Young Mainers are leaving the state, but we are walking next door for good beer.

When we moved to Bangor in November, one of the first things Bryce and I did was find a bar. We wanted a place where we could meet new people in our new city, a place for last-minute date nights and a place where we could take old friends visiting us for the night. A place we could make ours.

So, without much arm twisting, we set out to find the best one for us.

Living downtown, we can look out the window and see the city sprawled out in front of us like a map. Bars light up the street, glowing like warm lanterns.

Our favorite, our little corner of the city, our place turned out to be right next door to us. Tucked in among old brick buildings on Columbia Street is Two Feet Brewing Co.

Just one street up from Main, Columbia is peppered with local businesses. It’s a vein of the city that runs along the heart of downtown, all while remaining to be a little more removed. A well-known secret.

Inside is warm and inviting. Comforting. Like we are at an old friend’s. The long bar is made up of whiskey barrels and a slicked top. Several seats line the bar and on that early November night when we first walked in, we plopped right down into two of them. We soon found out that Two Feet had opened a few weeks before. The owners are local, but had just started something new, just like us.

Finding this spot right away made us feel like we were on our way to finding our new community.

And yet, despite this great community, and all the others that dot the state, more and more young people are leaving Maine.

When I hear about Mainers leaving, I find it disheartening but understandable. There are more jobs outside the state—many that pay more and offer more benefits.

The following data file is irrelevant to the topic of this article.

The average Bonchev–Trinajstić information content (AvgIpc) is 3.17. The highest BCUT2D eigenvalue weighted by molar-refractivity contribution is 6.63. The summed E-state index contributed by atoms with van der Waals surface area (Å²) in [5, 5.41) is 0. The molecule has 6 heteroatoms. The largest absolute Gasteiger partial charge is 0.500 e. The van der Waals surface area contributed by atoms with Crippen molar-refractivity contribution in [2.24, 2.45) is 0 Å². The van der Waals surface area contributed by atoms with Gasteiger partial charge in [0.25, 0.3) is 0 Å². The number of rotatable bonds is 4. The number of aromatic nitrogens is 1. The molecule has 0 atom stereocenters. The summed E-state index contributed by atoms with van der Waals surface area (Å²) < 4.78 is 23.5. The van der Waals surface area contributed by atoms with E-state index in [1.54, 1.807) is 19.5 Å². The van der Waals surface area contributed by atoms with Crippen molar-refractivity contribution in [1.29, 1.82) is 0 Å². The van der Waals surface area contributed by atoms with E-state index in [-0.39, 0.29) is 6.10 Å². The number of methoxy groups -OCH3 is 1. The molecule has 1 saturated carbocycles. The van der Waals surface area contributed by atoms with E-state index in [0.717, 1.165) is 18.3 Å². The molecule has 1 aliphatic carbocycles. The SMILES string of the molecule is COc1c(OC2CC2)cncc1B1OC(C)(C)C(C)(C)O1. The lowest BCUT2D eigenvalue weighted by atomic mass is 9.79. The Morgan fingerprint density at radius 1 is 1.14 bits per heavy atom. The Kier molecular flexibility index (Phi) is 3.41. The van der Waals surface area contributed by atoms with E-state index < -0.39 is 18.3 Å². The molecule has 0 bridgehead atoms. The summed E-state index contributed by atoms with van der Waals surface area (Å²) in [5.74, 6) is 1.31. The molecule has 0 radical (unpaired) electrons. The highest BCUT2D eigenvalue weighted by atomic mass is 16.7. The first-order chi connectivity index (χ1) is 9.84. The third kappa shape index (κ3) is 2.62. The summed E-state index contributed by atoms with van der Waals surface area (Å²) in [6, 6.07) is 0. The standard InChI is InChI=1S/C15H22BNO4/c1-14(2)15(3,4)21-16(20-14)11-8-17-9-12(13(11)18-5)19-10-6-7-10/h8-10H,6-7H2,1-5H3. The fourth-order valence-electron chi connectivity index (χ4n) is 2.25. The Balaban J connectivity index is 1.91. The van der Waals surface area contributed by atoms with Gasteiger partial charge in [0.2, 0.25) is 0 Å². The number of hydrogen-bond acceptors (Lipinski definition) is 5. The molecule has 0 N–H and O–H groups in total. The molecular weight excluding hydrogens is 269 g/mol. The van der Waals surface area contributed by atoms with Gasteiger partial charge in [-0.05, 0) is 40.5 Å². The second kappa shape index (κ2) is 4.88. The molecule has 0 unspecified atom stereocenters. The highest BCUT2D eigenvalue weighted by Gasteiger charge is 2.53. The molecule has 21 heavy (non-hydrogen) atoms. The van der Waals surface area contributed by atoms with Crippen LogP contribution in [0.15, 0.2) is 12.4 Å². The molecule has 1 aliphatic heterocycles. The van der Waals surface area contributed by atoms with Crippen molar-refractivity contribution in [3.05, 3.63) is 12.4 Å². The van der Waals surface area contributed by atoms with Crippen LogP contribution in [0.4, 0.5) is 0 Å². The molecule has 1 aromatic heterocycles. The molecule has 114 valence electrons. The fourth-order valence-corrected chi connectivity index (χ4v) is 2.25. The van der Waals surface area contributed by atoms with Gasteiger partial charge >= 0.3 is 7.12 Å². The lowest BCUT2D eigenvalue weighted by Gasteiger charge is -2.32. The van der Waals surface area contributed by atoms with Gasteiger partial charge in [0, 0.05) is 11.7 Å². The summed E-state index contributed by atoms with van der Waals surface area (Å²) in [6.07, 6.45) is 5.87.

I empathize with those who leave. I often get frustrated, thinking that at twenty-five, I should be closer to achieving my writing goals, even though I’m still figuring out what those are.

And then, I think about how I have learned the threads of this city. When Bryce forgets an extra sweatshirt or a snack, I know where to weave and criss-cross, which streets have less stoplights and where I can avoid stalling out at the tops of hills to reach him on his mail route. I know the roads that connect me to him.

I think about how when we walk into Two Feet, we are greeted by new friends who ask us how work and life and everything is going.

I think about how I may not have a book deal but I have this blog—a place to write. A goal to achieve each week.

I start to pay attention to my community—how at the end of the month I’ll attend Fusion Bangor’s Magnetize Maine Summit and meet with other people who care about keeping and bringing young people to this beautiful place.

Back on that November night, Bryce and I thought finding our favorite watering hole was the first step to connecting to our new community. Was that a crazy idea? Maybe. But we lifted our glasses and toasted to the possibility of it anyway.



Rebecca Reisman

About Rebecca Reisman

My name is Rebecca Reisman. I am an aspiring writer. While I love being a Mainer, it can be challenging as a twenty-something year old to find incentives to stay in a state with a declining population and fewer opportunities. But I love it here. That’s what this blog is about; exploring and connecting to my new community in downtown Bangor while finding a way to settle down in my beloved home state.